"I don't need a hero, I'm looking for an equal." —Chika
And when you're dating a cis-het person, you can only imagine the layers that you have to fucking unpack to even get to like a common ground of understanding one another within a relationship because all the layers of trauma that you have, just by having to put yourself in a position of: Who am I? I have to tell everyone. That's like trauma itself, just think about the fact that we have to literally be like, something I am, I need to announce, which is something that no one else has to do.
Yeah, or people just ask you without you announcing it because you walked in the room with someone.
Chika: She's wearing a yellow beanie, she's gay. Is that your girlfriend? I'm like, that's fucked up, thank you so much. But I am gay! Like it's so wild. All those layers, we carry them into our relationships as well. Being queer is not simply being like, "Aye, I like girls, I'm a girl. And I'm proud of that." The pride in it, I think, has to do with the fact that there's so much work we continuously every single day have to do. That's, I think, where Pride is rooted. And that goes back to literally Marsha P. Johnson. It goes back to trans Black women. It goes back to those leaders and those torch carriers for us to even be able to say half of the shit that we can possibly say right now without literally being arrested because it used to be fucking illegal. We carry all of that on a daily basis.
Lauren: It's still illegal in a lot of places.
Chika: I'm Nigerian and in Nigeria it's still illegal. And I know Nigerian artists who are clearly queer, not even to assume and be like presumptuous, but they're clearly queer, who will never be able to say that. And so for us, having Pride in the States, and, of course, globally, I think that a lot of times, Pride is misconstrued by people who don't understand it. Of course, it's never by us, but there's some people who don't know the history of it, but they're young, and we'll get them there.
But in terms of the outside look at Pride, it's always like, "Oh, okay, who cares? I'm straight, I can be out. Let's have a straight Pride parade." They don't understand that there there's no obstacle internally for you to have to educate yourself on your history, your present, the systems that are in place to bring you down. Not only as a queer person but some of us as women, as trans people, as people of color. The intersectionality of a lot of queer people's experiences is why the word Pride, I think, was even chosen to discuss who we are. Because the shame in it wasn't, "Oh my god, you're gay."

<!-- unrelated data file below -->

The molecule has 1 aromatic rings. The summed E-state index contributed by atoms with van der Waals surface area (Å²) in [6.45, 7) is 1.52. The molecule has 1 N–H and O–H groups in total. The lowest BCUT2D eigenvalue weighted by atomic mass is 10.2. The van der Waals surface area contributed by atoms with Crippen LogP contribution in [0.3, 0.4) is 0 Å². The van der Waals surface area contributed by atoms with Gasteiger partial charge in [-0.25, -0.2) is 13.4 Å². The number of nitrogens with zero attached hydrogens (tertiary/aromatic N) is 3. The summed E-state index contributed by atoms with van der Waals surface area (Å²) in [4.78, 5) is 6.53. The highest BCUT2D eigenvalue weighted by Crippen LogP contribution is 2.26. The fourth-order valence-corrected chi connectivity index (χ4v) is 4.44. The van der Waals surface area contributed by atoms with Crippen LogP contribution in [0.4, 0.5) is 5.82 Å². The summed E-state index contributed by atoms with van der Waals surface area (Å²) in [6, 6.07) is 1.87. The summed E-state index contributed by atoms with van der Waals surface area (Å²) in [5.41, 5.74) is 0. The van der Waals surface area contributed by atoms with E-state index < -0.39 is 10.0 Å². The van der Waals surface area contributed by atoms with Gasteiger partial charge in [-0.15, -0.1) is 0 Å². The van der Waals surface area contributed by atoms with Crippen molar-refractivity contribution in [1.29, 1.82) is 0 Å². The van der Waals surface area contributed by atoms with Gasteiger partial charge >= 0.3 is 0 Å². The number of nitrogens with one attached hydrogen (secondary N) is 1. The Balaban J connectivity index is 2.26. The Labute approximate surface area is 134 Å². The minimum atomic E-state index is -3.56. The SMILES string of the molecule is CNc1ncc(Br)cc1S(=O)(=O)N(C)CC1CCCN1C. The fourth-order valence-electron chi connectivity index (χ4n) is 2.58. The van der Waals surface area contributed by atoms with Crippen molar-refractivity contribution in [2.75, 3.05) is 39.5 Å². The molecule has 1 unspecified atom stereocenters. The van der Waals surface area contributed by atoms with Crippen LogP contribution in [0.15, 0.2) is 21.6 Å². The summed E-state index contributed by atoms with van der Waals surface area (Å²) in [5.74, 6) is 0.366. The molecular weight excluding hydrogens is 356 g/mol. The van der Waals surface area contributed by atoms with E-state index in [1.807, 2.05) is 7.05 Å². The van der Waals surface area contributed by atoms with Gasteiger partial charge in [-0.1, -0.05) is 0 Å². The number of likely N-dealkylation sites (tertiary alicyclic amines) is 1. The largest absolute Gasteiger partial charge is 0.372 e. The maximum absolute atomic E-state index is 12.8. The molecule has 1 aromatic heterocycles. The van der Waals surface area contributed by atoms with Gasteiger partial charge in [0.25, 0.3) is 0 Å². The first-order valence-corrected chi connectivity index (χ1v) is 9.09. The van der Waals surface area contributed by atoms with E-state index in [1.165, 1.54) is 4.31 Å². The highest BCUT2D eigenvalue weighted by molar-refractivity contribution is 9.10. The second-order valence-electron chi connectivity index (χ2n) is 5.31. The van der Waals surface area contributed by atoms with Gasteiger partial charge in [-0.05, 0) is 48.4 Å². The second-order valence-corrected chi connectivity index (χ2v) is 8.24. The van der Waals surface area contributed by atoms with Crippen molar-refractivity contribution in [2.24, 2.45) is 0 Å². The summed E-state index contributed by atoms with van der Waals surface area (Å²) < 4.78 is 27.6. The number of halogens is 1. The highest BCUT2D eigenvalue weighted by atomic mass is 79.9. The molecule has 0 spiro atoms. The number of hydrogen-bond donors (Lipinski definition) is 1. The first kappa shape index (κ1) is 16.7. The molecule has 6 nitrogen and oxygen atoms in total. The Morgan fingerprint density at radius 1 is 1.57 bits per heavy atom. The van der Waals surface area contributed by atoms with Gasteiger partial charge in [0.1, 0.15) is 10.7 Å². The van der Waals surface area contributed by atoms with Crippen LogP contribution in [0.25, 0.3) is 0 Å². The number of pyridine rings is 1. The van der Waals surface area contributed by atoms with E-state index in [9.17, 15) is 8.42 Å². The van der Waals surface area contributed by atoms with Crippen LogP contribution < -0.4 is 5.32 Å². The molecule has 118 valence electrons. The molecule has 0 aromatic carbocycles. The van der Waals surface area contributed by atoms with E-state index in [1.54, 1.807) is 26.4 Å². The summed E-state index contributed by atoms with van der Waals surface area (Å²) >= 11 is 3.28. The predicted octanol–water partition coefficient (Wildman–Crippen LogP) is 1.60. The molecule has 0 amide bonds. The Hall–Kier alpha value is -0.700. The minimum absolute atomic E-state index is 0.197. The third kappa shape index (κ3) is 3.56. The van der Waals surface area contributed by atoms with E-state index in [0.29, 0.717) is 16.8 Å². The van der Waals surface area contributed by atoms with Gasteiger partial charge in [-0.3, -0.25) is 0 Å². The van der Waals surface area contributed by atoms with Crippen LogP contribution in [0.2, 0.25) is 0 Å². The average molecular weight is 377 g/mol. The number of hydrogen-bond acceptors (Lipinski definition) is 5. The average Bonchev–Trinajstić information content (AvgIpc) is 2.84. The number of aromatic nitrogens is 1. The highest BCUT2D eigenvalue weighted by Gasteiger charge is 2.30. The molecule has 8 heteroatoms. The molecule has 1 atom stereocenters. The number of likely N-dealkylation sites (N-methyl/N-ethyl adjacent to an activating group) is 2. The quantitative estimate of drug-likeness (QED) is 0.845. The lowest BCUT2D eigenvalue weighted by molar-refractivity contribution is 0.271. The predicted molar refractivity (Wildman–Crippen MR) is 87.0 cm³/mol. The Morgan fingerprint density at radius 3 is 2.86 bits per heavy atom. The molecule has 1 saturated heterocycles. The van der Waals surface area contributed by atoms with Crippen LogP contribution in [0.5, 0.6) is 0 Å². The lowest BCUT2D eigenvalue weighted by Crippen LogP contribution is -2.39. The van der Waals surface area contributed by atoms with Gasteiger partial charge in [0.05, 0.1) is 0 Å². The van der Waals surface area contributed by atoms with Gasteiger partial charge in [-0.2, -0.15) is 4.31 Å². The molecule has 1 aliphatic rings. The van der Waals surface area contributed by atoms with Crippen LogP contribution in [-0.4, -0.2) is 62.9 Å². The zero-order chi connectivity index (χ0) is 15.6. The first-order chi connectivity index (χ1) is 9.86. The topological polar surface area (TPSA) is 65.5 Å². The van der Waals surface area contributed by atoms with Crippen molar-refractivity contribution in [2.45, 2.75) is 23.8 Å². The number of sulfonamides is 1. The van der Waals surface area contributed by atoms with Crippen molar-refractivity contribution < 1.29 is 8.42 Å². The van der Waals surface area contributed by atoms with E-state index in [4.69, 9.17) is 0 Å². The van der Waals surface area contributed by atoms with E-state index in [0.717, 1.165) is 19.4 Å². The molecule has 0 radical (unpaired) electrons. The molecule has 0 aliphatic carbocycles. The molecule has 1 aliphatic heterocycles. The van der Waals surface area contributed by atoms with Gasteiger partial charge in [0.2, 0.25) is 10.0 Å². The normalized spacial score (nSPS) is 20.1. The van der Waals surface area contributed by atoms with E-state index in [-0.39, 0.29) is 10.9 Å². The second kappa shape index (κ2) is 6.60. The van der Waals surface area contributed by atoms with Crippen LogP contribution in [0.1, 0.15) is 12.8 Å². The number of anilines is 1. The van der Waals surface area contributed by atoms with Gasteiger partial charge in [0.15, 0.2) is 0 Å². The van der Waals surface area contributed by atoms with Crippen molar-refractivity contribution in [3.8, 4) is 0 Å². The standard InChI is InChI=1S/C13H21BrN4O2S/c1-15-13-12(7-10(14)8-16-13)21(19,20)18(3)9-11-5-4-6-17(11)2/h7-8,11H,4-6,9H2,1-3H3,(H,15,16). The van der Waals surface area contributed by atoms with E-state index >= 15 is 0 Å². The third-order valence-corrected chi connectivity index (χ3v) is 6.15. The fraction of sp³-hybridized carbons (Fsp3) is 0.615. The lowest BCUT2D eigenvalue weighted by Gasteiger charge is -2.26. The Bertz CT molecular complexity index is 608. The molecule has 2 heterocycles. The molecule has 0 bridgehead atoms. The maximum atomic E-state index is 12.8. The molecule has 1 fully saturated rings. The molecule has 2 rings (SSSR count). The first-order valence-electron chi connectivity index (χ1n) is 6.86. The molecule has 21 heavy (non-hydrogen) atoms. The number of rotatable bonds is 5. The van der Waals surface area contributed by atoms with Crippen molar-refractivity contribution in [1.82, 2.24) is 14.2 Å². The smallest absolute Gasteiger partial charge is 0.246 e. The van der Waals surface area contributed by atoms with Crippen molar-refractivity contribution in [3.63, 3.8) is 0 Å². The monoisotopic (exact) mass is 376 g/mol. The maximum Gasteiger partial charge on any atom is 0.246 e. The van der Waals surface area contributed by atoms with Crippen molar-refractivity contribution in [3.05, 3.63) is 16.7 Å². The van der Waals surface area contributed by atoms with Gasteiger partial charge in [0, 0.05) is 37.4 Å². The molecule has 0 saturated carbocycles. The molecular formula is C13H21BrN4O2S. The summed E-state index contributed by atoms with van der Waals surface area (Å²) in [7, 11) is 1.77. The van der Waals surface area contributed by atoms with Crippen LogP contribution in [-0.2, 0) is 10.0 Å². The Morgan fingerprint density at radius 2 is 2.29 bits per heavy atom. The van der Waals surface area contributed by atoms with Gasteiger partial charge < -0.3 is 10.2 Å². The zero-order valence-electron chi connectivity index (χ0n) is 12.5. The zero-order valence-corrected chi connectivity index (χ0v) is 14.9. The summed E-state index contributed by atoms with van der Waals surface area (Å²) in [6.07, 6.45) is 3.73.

Lauren: I agree 1,000% and I feel like that's what it is. It's about visibility. It's about standing in that visibility and in the strength of being able to walk with full power in who you are, who you truly are, not who the world wants to see you as.
How are some ways that you found role models? I know I didn't always feel like I had them.
Lauren: I didn't have any good role models, unfortunately. For me, what helped me, coincidentally was my best friend to this day, my absolute sister. Her name is Brittany. She happens to be queer, as well, and we went to the same school. We had parallel lives that we did not tell each other about, even about being in love with our best friends! We would tell each other about our relationship to these best friends, but we wouldn't tell each other about the intimate details. So we both knew that we each had a kind of unhealthy relationship. But we didn't admit that to each other until we were 19 and in a completely different city together at a completely different point in our lives.
Ever since we admitted that to each other, she's been my guide and role model because she's so fucking unapologetic. She has always been a little more queer than me, a little more aware of it and a little more ready to declare it. I didn't get to explore my queerness at all, to be honest, and to this day, I'm scared to explore it because of the fame quality of things. It's a little harder for me to be open about attraction to someone because I'm always like, "Okay, am I reading this wrong? Does she like me or does she just...?" We are taught to be polite and girls are also really touchy and lovey with each other. So, at any moment I could really misinterpret and I don't want to be the creep.
Chika: It's a hot mess. It is a canonical logical mess. It is a conundrum. I agree, I never had a role model.
I struggle with that shit too. Like, are you attracted to me? Or do you just want to be my friend?
Chika: It's wild!
Lauren: Are you flirting with me, bitch? Or was that a friend flirt?
Chika: Your eyes kind of twinkled in the moonlight and I noticed. I had peeped it. I'm just noticing it, but if that's something you want to explore, we can... [laughs]. But yes, I fully agree, I didn't really have any role models either and that was largely because of education. I didn't learn about the queer leaders who got us here until very far into my big age of 20, 21 maybe, and that's when I began to actually understand. Literally, I never got the opportunity to know that because in Alabama nobody was teaching that shit. If anything, they were trying to disparage us and tell us that we were going to burn in hell if we even so much as held hands with a girl. No one educated me on that. Something that I had to learn, even via spiritual work now and therapy and things like that, is the ideal thing that I never saw I had to become. It has fucked up my boundaries a lot, meaning — I'm bad at saying no to people, because I never saw people being forgiving and open and able to be abundantly giving in their resources so I became the person who's like, "I can do it, I can do that."